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Action 45

Enhance your relationship with your partner

It's so easy to take each other for granted but an investment of effort and attention in your closest relationship will pay dividends in happiness - for you and your partner. 

Why do it?

The quality of our closest relationships can have a huge impact on our own happiness and that of our partner. Historically, psychologists have spent time looking into what goes wrong in relationships. Although a relatively new field, there is a growing body of evidence about what makes relationships go right. [1]

There are many practical things we can do to enhance our closest relationships. Many of these are very simple, they just require some thought and conscious attention. Why not give them a try? You may be surprised how much difference they make.

Where to start

According to social psychologist John Harvey, the key to growing and maintaining a good relationship is effort and persistence. He and his colleagues developed the 'Minding Model' of relationships to show what makes relationships last and grow - as summarised below. [2]

  • Knowing and being known. Trying to really understand our partner's thoughts, feelings, attitudes and past history. And sharing ours with them. This takes effort in established relationships when we assume we know what our partners are thinking and feeling!
  • How we explain our partner's behaviour. In successful relationships we explain the positive behaviours of our partners as being part of their character or personality and negative ones as being due to external circumstances.
  • Acceptance and respect. Treating each other with respect. Listening. Working out compromises when our views conflict. Fully accepting who our partner is - the parts we like and the parts we don't. Ensuring that when we disagree it's about something specific and not a complaint about who they are as a person. Ensuring we have more positive interactions than negative ones is also vital.
  • Reciprocity. Ensuring that there is balance in the relationship overall and that one person doesn't feel taken advantage of.
  • Continuity. Consciously putting effort into minding our relationship. We are continuously experiencing new things, learning and adapting over our life's course. So we need to be continuously communicating with our partners and taking action to help maintain and develop our relationship.

The sections below provide some suggestions to help build your skills in some of these areas.

Knowing your partner

Good communication is at the heart of happy relationships of all kinds. The good news is that communication skills (both listening and responding) can be learnt and practiced, just as we can practice any other life skill. Here are some simple rules:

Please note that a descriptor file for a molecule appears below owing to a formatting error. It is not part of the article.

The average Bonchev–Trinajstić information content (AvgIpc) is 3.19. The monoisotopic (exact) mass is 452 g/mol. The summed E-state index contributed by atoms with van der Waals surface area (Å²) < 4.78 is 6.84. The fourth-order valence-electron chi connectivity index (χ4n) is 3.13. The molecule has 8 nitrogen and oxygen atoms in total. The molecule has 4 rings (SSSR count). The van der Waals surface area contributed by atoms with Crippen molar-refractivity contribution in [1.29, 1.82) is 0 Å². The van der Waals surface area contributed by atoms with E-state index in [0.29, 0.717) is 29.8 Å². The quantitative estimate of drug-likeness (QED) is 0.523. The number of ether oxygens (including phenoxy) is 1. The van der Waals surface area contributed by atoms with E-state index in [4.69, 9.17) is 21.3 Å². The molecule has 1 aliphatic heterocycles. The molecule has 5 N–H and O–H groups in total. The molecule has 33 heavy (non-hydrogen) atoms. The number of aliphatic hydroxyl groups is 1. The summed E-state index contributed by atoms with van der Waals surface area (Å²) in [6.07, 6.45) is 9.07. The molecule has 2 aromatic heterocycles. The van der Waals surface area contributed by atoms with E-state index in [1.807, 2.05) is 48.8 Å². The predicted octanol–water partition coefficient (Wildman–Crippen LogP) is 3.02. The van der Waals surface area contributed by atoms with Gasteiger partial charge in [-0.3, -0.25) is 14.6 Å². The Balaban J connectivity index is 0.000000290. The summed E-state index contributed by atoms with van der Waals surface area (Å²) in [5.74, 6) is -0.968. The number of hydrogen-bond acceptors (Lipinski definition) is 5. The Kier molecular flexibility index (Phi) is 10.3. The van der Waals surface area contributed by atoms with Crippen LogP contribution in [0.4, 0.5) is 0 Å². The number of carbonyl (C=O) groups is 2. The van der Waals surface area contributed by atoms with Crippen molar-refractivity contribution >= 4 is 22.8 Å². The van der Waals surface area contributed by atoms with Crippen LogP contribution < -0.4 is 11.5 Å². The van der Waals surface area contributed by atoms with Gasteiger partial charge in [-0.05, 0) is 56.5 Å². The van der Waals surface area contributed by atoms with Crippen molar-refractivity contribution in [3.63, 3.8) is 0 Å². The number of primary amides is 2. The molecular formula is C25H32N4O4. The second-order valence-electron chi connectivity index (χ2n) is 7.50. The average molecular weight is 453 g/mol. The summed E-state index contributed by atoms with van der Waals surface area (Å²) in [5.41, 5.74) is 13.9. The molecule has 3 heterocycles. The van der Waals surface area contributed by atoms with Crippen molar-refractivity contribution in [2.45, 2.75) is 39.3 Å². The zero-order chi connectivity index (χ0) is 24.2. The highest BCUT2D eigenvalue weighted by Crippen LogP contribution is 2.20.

1. Good communication is two-way. One part of communication is, of course, expressing ourselves - sharing our own hopes, wants, fears, and needs. And this is essential to opening the lines of communication in a close relationship. But it's just as important that we understand each others' needs. We need to encourage our partner to share their hopes and fears with us - and really take time to understand them from their perspective.
  2. Listen well.Wanting to know and understand more about your partner and asking questions is crucial. But listening and empathising with the answers is all the more so. Research shows that the way in which we react to what is being said - and the way in which your partner reacts to what you tell them when the situation is reversed - determines whether sharing leads to increased closeness. Self-disclosure only leads to a more intimate relationship if our partner sees that we listen to and understand them. So we have to develop the skills to really listen to what they are saying.
Celebrate the positive

Better and deeper communication leads to more compassion and less blame in a relationship. Which means fewer complaints and arguments! Psychologist John Gottman, a leading expert on relationships, says that the "magic ratio" for happy partnerships is 5:1 - five positive interactions for every negative one.

Here are a few ideas of how you can stick to this magic ratio...

  • Say thank you for the small things that your partner does day-to-day, like making you a cup of tea in the morning
  • Take time to look for the good in your partner - think about what you really value about them and remember the good experiences you've shared
  • Tell them when you're grateful for having them or for things they've done for you.
  • Make a list of what you think makes your partner feel appreciated - and try to carry out something on your list every day. [3]
  • Make the most of good events in your partner's life [4] - an important positive relationship skill is to respond positively to ask about the things that have gone well for your partner.
References

[1] Harvey; Gottman; Gable and Reis (2001- 2003)

[2] Harvey,J.H, & Pauwels,B.G. (2009) Relationship connection: A redux on the role of minding and the quality of feeling special in the enhancement of closeness. In S.J. Lopez & C.R. Snyder (Eds.) OxfordHandbook of Positive Psychology. NY: Oxford University Press.

[3] Taken from 'Life enhancement Strategies', in Oxford Handbook of Positive Psychology Chapter 13

[4] Maisel, N.C. & Gable, S.L. (2009) For richer…in good times…and in health: positive processes in relationships. In S.J. Lopez & C.R. Snyder (Eds.) Oxford Handbook of Positive Psychology. NY: Oxford University Press.

See also Gable, SL, & Reis, HT (2010) 'Good news! Capitalizing on positive events in an interpersonal context', Zanna MP (Ed.), Advances in Experimental Social Psychology, and Hicks, A and Diamond, L 'How was your day? Couples' affect when telling and hearing daily events' Personal Relationships, 15 (2008), 205-228

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